Newsletter – September 21, 2021

  • Newsletter – September 21, 2021


    Lack of air capacity out of HK and Shanghai sparks peak season concerns
    With regular airfreight capacity from China and Hong Kong still “missing” because of Covid restrictions, the industry is turning to charters to get through peak season.
    Cathay Pacific released its August traffic figures yesterday, revealing a 9% month-over-month bump for cargo, but volumes were still only 66% of August 2019 levels. Read more here (login required)

    European Airlines See Bookings Surge As The US Plans To Reopen
    Europes airlines have seen a surge in booking overnight as the United States of America revealed that it would reopen to fully vaccinated tourists. The news will be extremely welcome by airlines who have been campaigning for the US to reopen to their passengers for months. Read more here.


    Truck strike across Bangladesh sees Chittagong port come to a standstill
    Container handling at Chittagong came to a near-halt today, as the owners and drivers of trucks, covered vans, and ’prime movers’ began a 72-hour strike this morning to press home various demands.
    The strike has also suspended the transportation of goods across the country, and handling at other sea and river ports. Read more here.

    Long Beach and Los Angeles ports extend hours of landside operations
    The US West Coast ports of Long Beach and Los Angeles are extending the hours during which trucks can pick up and deliver containers.
    Mario Cordero, Executive Director of the Port of Long Beach, announced that Long Beach will take the first step towards a 24/7 supply chain by maximising night time operations. Read more here.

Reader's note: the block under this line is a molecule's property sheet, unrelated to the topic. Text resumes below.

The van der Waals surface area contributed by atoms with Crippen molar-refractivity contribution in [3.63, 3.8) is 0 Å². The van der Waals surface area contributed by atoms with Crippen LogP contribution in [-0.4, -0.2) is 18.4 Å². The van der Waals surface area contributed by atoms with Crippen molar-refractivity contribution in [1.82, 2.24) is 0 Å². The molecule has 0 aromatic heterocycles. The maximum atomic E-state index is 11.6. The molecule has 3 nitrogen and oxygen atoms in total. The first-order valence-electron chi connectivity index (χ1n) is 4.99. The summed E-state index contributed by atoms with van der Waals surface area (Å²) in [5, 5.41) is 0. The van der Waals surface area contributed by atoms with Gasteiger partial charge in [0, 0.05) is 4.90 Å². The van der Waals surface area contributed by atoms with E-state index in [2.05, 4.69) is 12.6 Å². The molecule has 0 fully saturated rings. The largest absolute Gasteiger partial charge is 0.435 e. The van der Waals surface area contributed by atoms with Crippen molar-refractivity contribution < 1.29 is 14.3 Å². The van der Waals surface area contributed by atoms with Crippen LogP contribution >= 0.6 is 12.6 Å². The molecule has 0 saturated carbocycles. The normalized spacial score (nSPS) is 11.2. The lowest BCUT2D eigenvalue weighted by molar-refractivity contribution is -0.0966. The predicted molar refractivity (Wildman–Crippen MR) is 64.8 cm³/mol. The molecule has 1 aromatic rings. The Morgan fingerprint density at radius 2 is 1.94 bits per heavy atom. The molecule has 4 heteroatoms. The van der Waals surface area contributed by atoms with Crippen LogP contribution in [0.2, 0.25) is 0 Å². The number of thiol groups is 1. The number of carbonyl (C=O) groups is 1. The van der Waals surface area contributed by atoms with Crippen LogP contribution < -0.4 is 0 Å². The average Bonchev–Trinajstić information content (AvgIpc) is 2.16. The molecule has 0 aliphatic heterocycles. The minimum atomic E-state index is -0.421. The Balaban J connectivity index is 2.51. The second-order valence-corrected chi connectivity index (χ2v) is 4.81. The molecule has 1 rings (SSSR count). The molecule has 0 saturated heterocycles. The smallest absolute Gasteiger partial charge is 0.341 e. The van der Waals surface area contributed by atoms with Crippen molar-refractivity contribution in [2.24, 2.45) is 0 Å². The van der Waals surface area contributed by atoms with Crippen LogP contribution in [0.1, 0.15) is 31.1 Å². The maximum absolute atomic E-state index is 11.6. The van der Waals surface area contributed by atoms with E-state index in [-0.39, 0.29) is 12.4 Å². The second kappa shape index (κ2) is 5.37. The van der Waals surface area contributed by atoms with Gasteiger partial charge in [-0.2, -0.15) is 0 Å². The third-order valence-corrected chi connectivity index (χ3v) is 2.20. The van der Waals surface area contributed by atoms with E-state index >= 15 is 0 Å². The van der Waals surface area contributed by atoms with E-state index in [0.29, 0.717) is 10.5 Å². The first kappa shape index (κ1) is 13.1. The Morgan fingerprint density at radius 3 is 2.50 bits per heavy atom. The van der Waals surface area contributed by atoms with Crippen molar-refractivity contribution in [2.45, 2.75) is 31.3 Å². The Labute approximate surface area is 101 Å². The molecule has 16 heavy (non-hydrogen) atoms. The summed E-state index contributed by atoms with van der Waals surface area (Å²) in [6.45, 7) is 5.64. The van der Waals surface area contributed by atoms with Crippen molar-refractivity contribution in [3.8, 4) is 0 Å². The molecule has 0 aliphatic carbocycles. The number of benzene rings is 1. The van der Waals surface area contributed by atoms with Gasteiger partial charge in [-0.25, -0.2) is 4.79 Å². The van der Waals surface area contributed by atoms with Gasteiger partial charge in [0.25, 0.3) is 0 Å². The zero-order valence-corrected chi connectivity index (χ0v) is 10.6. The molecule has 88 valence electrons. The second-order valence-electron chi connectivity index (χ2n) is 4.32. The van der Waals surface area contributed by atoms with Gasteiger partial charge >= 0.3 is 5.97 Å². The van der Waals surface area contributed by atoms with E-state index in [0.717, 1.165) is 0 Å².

Record number of ships forced to drift off southern California
    With all anchorages full, and the view from the Californian coastline a vista of steel hulls and laden boxships, record amounts of vessels are being forced to drift off San Pedro Bay. MarineTraffic snapshots of the traffic (see below) require further zooming out to deeper seas as each day breaks new ship queue records. Read more here.

    CBP shuts down Texas port of entry, reroutes commercial traffic
    U.S. Customs and Border Protection (CBP) shut down a port of entry in South Texas in response to a large influx of migrants attempting to cross the Mexico border into the United States.
    CBP closed the Del Rio port of entry late Friday and began diverting both commercial and passenger traffic 57 miles east to the Eagle Pass port of entry.
    The closure was in response to a massive surge of migrants who had arrived at the Del Río-Ciudad Acuña International Bridge connecting Del Rio, Texas, with Ciudad Acuna in Mexico. Read more here.


    CN slammed with $2.5 million fine
    CN Rail has been fined $2.5 million for violating the Fisheries Act.
    The railway pleaded guilty in Prince Rupert Provincial Court to a charge in relation to the deposit of pesticides in or around waters frequented by fish. The fine will be directed to the federal government’s Environmental Damages Fund. Read more here.


    What the Canadian election could mean for freight
    Canadian voters went to the polls on Monday in a national election that has boiled down to a tight, two-horse race: Prime Minister Justin Trudeau’s Liberals and a Conservative Party led by Erin O’Toole. The outcome will affect freight and the supply chain – even if they haven’t loomed large in the campaign or either party’s platform. Much of that will come from how the next government spends billions of dollars to help the country recover from the pandemic. Read more here.

    Inflation rate spikes to 4.1% in August, highest since 2003
    Canada’s consumer price index touched its highest level in almost two decades last month, as the price of just about everything is up sharply compared to the lows of a year ago.
    Statistics Canada reported Wednesday that the inflation rate hit 4.1 per cent in August, the highest level since 2003. That’s up from 3.7 per cent in July, which was already the highest rate in a decade. Read more here.


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